Cristina Kirchner, the Falklands/Malvinas and Crimea



The occupation of Crimea, the region’s referendum and subsequent integration into Russia have led to the most serious geopolitical tensions in more than a decade, likely to influence dynamics in Europe for years to come.

At the same time, Latin American governments have largely sought to stay out of the matter, issuing only vague calls for a diplomatic solution. Most notably, Brazil’s President Dilma Rousseff was reluctant to antagonize either Vladimir Putin, who will visit Brazil in July for the 6th BRICS Summit, or Ukraine, with which Brazil cooperates in the field of science and technology.

The question of self-determination vs. territorial integrity gained prominence a century ago when US President Woodrow Wilson's ideas contributed to local uprisings around the world (beautifully described in Erez Manela's The Wilsonian Moment). At the same time, the League of Nations President Wilson envisaged would guarantee the territorial integrity of both great and small nations.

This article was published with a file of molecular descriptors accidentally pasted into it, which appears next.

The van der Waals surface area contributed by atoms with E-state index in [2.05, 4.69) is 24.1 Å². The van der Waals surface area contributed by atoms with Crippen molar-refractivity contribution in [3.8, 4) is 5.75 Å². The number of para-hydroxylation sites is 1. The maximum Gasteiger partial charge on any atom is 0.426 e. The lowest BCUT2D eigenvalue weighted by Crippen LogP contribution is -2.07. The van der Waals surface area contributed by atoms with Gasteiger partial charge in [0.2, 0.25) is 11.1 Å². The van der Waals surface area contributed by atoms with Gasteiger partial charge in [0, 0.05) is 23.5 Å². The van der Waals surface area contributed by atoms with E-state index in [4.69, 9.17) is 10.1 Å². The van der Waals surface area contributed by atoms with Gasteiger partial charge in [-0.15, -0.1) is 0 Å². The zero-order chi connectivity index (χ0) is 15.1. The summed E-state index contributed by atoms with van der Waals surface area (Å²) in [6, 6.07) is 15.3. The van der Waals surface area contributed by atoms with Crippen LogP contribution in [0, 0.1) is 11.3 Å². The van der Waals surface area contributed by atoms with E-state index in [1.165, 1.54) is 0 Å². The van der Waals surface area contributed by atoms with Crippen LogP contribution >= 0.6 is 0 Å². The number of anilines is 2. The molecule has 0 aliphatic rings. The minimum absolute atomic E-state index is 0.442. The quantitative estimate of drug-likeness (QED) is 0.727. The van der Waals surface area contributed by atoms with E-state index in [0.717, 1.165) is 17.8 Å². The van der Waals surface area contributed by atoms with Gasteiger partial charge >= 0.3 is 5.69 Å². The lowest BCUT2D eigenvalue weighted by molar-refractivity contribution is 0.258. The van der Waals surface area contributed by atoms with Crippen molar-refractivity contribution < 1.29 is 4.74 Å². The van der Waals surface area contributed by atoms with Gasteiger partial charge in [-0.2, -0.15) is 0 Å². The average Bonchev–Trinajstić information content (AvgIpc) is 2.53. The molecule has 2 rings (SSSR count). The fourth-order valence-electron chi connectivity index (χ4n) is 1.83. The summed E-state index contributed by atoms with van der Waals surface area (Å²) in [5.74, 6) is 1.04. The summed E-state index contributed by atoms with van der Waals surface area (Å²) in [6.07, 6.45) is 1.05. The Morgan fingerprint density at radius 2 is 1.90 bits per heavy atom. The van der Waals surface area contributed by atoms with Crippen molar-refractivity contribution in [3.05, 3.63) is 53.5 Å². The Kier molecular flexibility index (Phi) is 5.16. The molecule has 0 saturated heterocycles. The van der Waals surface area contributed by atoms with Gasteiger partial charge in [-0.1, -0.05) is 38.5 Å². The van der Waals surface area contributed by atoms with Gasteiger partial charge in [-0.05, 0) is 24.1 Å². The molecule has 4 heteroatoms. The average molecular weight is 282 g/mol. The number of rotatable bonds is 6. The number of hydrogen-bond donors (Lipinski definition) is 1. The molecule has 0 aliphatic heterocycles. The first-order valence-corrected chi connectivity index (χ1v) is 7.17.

After World War II, the UN Charter failed to resolve the clash between the two concepts, which has since then been a source of frequent instability in international affairs. With ethnic groups often scattered across national borders (e.g. the Kurds) both concepts can be abused if used selectively - leading to the oppression of minorities and territorial grabs in extreme cases. Great powers such as the United States (Southern Confederacy), China (Tibet) and Russia (Chechnya) usually deny wayward provinces to separate and use armed force and repression to maintain their territorial integrity. No country is entirely consistent: The United States, for example, supported self-determination for South Sudan and Kosovo, but not for Taiwan, Tibet or Abkhazia. Russia supported it in the case of Crimea, but is unwilling to organize a referendum in Chechnya.